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Our research examines cellular mechanisms and physiological signals responsible for regulating the expression of physiologically important transporting proteins in plasma membranes of kidney epithelial cells. We are especially interested in the intracellular trafficking pathways followed by the vasopressin sensitive water channel, aquaporin 2 (AQP2), in normal function and in water balance disorders such as hereditary and acquired nephrogenic diabetes insipidus (NDI). Principal cells in the collecting duct (CD) respond to vasopressin by increasing the water permeability of their apical plasma membranes. This process involves AQP2 phosphorylation events that control the insertion (exocytosis) and removal (endocytosis) of AQP2 to reversibly shift its location from intracellular vesicles to the plasma membrane. These events are essential for urine concentration to occur. We use both in vivo studies and in vitro transfected epithelial cells in which water channel shuttling has been reconstituted by transfection with AQP2 cDNA. A major current project is to use high throughput screening of chemical libraries to discover new drugs that mimic vasopressin action to correct NDI. Another major interest is acid base transport by CD intercalated cells (IC), which are responsible for distal acid secretion. IC use a similar but distinct vesicle shuttling mechanism to control the number of proton pumps (a vacuolar H+ATPase) in their plasma membrane. This regulates acid secretion and allows IC to help kidneys eliminate an acid load. In a recent study, we performed a protemic analysis to produce a detailed map of the V-ATPase “interactome” and we identified several new regulatory proteins that associate with the V-ATPase to regulate its function. These are now being dissected using convergent cell, molecular and physiological techniques. Our methods include high resolution immunogold electron microscopy and confocal fluorescence imaging; biochemical assays of acidification and water transport in cells and isolated vesicles; enzyme activity assays; molecular biology approaches such as siRNA knockdown; whole animal water and electrolyte balance studies using wild type and genetically engineered mice. While our data are specifically relevant to renal function, the work is also of significance to the biology of epithelial cells in general.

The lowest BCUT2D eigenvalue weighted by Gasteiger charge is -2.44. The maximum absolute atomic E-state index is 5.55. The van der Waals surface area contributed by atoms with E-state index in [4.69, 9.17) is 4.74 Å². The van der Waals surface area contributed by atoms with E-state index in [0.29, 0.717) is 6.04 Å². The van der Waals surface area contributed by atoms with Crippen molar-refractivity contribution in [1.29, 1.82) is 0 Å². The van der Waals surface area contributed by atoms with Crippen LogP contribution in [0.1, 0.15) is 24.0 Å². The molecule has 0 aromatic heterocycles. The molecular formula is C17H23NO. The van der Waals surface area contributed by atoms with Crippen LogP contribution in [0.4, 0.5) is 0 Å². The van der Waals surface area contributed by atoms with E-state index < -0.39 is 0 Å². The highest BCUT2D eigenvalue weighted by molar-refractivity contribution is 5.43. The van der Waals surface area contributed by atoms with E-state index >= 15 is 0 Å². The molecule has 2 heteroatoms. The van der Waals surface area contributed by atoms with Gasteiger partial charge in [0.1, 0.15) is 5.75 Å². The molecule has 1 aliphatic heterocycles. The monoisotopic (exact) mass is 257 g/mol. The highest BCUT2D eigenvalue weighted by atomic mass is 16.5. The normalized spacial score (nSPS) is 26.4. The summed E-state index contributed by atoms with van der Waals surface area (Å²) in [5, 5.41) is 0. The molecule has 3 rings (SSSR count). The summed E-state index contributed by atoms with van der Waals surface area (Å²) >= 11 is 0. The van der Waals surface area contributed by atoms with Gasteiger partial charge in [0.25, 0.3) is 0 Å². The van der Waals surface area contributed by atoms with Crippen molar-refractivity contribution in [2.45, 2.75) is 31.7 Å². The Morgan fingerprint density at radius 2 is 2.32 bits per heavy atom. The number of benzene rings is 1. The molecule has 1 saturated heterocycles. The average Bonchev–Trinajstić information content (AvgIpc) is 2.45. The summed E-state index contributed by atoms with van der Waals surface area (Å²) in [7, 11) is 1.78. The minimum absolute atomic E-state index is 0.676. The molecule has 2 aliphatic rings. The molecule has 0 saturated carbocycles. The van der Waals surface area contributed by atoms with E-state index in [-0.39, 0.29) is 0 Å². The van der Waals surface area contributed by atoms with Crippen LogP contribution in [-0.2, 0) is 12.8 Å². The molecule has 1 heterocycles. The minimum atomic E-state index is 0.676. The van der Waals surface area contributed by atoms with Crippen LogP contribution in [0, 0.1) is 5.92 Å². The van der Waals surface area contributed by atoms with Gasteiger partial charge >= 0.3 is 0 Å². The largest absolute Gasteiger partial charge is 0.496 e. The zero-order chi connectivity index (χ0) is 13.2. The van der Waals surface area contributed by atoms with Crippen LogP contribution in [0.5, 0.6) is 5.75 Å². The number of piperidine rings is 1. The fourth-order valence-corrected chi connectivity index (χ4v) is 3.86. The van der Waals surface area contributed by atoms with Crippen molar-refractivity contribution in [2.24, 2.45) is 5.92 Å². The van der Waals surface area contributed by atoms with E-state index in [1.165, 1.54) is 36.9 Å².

Dennis Brown, PhD
Professor of MedicineDirector, MGH Program in Membrane BiologyAssociate Director, MGH Center for Systems Biology
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